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# Gregory Chaitin’s New Books About Math Make It Actual Fun

He is a favorite podcast guest of ours and, it turns out, a fan of Mind Matters
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Gregory Chaitin has been busy recently. He has produced two new short books, which can be downloaded free:

Building the World out of Information and Computation (2021), which he summarizes as

According to Pythagoras: All is Number, God is a Mathematician. Modern physics is in fact based on continuous mathematics, dierential and partial dierential equations, validating Pythagoras’ vision. In this essay we shall instead discuss a neo-Pythagorean ontology: All is Algorithm, God is a Programmer. In other words, can there be discrete computational models of the physical world? This is sometimes referred to as digital philosophy. There are in fact two books on digital philosophy, both in Italian: • Ugo Pagallo, Introduction to Digital Philosophy, from Leibniz to Chaitin • Andrea Vaccaro and Giuseppe Longo, Bit Bang: The Birth of Digital Philosophy Let’s review the development of digital philosophy. We’ll start, as is often the case, with Leibniz.

and

Philosophical Mathematics. Infinity, Incompleteness, Irreducibility (2023), which makes key themes in mathematics accessible. Here’s one that he offers in Chapter 2:

Let us give a beautiful example of the power of pure thought, a proof that there are infinitely many prime numbers. A prime is, of course, a non-negative integer that has no proper divisors, only itself and 1. Our proof is taken from Euclid’s Alexandrian compendium of classical Greek mathematics, and it is what is called a reductio ad absurdum, a reduction to an absurdity.

Suppose on the contrary that there are only finite many prime numbers. Multiply all of them together and add one, giving us the number M. M isn’t exactly divisible by any of those primes because it always leaves the remainder 1. Hence M must itself be a prime, contradiction!

Readers may remember Chaitin best from his podcasts with our Walter Bradley Center director Robert J. Marks, grouped as “Randomness, Information Theory, and the Unknowable” (December 30, 2021).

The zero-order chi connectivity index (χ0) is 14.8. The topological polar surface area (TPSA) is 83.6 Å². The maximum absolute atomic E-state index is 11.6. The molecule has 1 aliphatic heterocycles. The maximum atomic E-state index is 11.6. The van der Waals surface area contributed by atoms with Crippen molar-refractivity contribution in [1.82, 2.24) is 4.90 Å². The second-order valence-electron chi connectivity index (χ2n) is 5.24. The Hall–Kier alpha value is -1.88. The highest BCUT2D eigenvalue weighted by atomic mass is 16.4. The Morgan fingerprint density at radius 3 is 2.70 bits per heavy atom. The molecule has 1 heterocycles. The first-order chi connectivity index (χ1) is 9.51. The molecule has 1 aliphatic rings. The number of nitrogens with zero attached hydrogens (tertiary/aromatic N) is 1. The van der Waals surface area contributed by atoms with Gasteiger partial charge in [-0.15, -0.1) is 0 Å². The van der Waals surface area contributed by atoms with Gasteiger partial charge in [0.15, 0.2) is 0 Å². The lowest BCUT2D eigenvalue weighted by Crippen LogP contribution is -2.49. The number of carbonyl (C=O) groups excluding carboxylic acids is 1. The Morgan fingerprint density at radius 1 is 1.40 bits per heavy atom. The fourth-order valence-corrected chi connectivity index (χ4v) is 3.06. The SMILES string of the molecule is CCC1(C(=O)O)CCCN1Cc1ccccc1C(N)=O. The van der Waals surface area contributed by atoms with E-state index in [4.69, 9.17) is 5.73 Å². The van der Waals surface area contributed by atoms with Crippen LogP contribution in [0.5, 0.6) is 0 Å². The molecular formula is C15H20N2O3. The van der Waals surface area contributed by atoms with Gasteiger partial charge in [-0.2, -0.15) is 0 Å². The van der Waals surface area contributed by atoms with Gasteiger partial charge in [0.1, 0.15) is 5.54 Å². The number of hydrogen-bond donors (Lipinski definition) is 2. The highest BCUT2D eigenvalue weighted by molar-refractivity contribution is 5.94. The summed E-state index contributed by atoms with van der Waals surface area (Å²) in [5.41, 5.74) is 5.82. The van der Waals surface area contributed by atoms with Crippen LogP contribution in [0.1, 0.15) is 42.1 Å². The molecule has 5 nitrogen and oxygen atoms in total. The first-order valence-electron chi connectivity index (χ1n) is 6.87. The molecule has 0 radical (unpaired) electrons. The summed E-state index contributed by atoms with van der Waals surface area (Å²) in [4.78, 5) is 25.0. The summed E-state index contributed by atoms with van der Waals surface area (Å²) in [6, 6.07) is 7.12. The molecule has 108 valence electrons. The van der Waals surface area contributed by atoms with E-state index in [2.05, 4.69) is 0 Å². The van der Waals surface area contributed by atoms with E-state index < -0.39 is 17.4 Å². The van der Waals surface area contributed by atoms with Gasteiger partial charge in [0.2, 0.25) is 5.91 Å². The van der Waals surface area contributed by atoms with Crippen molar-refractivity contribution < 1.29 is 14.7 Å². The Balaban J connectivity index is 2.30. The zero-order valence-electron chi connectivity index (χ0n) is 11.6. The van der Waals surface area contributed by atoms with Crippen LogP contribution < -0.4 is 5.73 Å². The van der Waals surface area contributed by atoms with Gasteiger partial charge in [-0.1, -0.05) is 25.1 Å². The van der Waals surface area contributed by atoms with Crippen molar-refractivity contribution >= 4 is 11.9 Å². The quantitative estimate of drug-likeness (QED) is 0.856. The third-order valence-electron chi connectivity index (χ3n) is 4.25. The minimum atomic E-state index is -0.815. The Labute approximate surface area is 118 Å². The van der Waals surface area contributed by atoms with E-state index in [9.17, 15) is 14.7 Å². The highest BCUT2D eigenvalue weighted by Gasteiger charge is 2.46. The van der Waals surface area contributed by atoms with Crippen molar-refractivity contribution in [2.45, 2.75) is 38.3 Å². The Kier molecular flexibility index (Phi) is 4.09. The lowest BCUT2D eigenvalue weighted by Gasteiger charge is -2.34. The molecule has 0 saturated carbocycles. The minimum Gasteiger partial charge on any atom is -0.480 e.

But in the math world, he is best known for “his discovery of the celebrated Omega number, which proved the fundamental unknowability of math.” (Penguin)

Dr. Marks offers, “Only a handful of individuals in history have made such significant contributions that they’ve given rise to a new field of study. Gregory Chaitin, a co-founder of algorithmic information theory and a remarkable individual, is one of them. I cover Chaitin’s work in my graduate course on information theory. Not only is his work genius, but is more mind-blowing than any science fiction you will ever read.”

Dr. Chaitin is a fan of Mind Matters News

It turns out that the esteem is mutual. Dr. Chaitin is a regular reader of Mind Matters News. In Chapter 4 (p.35f), he reproduces the transcript of our four-part interview with him. Needless to say, we are honored.

He has also endorsed books written by some of our authors and colleagues:

Some of the podcasts with Chaitin, with transcripts and notes:

Can mathematics help us understand consciousness? Gregory Chaitin asks, what if the universe is information, not matter? Some philosophers see the universe as created by mathematics, not matter. Chaitin prefers to see it as created by information. God is then a programmer.

Why human creativity is not computable. There is a paradox involved with computers and human creativity, something like Gödel’s Incompleteness Theorems or the Smallest Uninteresting Number. Creativity is what we don’t know. Once it is reduced to a formula a computer can use, it is not creative any more, by definition.

The paradox of the first uninteresting number. Robert J. Marks sometimes uses the paradox of the smallest “uninteresting” number to illustrate proof by contradiction — that is, by creating paradoxes. Gregory Chaitin: You can sort of go step by step from the paradox of the smallest “uninteresting” number to a proof very similar to mine.

Why the unknowable number exists but is uncomputable. Sensing that a computer program is “elegant” requires discernment. Proving mathematically that it is elegant is, Chaitin shows, impossible. He walks readers through his proof of unknowability, which is based on the Law of Non-Contradiction.

Getting to know the unknowable number (more or less). Only an infinite mind could calculate each bit. Gregory Chaitin’s unknowable number, the “halting probability omega,” shows why, in general, we can’t prove that programs are “elegant.”